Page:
One aspect of a real estate transaction that all parties should have a clear understanding of before starting the buying or selling process is escrow. Mortgage lenders typically require that buyers put money and documents in escrow prior to a real estate purchase, but what exactly does that mean? Where does the money go when it is in escrow?
Escrow Protects Both Parties in a Real Estate Transaction
Escrow refers to an impartial third party hired to hold a valuable asset, usually cash or other property, along with key documents, until the real estate transaction is complete. When something is held in escrow, it simply means that someone independent of the transaction is holding the assets and documents associated with the closing process of a sale until it’s completed.
This provides assurance that the interests and funds of all parties are protected throughout the transaction.
It also makes the transaction safer by ensuring both the buyer and the seller meet their obligations in the process. It reduces the risk for all parties involved because no finances are exchanged between them personally. When the assets are in escrow, if one party doesn’t meet their obligations, the process is put on hold without money being distributed.
Understanding the Escrow Process
The amount required for escrow is usually agreed to by the parties in the purchase agreement, and may range as high as 1 to 3 percent of the total sales price. Normally, it’s a $500-$2,000 deposit. After an offer is accepted by the seller, the money is paid by the buyer and deposited in escrow. When the assets are in escrow, they are inaccessible to all parties until the sale is completed and title is transferred. The escrow closing is the end of the real estate transaction and represents the legal transfer of title from the seller to the buyer.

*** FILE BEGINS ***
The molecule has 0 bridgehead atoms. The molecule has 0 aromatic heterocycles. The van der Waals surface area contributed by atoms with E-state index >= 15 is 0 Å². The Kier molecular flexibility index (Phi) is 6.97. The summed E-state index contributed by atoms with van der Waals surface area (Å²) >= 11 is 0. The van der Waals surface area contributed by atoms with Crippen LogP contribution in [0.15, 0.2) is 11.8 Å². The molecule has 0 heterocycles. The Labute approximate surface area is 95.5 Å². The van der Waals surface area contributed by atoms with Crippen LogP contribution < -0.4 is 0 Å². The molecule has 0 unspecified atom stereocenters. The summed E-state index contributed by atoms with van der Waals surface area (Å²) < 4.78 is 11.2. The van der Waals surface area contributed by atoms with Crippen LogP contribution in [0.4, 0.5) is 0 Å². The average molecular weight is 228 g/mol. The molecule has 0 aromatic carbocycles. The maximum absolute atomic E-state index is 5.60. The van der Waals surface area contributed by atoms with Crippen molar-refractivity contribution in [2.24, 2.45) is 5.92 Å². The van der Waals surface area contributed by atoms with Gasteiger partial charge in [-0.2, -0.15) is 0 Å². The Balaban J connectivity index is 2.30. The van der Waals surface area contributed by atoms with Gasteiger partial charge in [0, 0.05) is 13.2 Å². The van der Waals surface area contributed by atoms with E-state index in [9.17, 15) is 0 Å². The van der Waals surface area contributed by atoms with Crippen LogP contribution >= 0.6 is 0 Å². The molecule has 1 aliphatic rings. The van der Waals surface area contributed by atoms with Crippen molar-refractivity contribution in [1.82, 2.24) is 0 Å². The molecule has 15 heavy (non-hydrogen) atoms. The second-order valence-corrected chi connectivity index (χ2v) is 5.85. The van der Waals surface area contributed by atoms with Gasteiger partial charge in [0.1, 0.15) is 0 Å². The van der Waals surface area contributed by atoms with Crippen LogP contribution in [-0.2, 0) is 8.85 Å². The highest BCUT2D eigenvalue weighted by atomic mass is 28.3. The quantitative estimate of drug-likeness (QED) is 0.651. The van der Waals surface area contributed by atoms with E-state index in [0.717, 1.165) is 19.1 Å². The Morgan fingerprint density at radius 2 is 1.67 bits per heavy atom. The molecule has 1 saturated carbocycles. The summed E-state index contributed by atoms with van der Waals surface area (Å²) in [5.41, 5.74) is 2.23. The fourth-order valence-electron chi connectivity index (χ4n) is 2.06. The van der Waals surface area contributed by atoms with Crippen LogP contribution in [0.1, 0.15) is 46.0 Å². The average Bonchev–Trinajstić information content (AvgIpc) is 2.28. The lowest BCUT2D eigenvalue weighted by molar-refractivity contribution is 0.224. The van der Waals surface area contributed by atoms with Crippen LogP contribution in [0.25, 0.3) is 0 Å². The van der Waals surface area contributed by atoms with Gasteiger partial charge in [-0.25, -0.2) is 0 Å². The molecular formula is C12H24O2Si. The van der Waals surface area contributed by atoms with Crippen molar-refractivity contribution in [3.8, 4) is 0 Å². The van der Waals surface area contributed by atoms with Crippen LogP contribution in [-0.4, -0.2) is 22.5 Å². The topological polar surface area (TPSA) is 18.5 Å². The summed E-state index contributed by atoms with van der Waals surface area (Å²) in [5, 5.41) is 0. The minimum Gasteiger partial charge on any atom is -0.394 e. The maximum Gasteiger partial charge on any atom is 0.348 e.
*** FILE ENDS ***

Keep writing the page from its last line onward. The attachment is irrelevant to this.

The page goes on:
What happens to the escrow if the sale falls through?
That depends on what happened to cause the sale to collapse and the terms specified in the purchase agreement. In most cases, if the buyer backs out of the sale without a legitimate reason, the money they deposited in the escrow account may go to the seller. If the seller backs out, a buyer will usually get their money back. But, again, it all depends on the terms in the purchase agreement.
Buying or selling real estate is a big investment on either side of the sale, that’s why protections for both parties are so important. Though it may seem like an extra step in an already heavy process, escrow is necessary for ensuring that both the buyer and seller hold up their end of the agreement and money is safely transferred between them.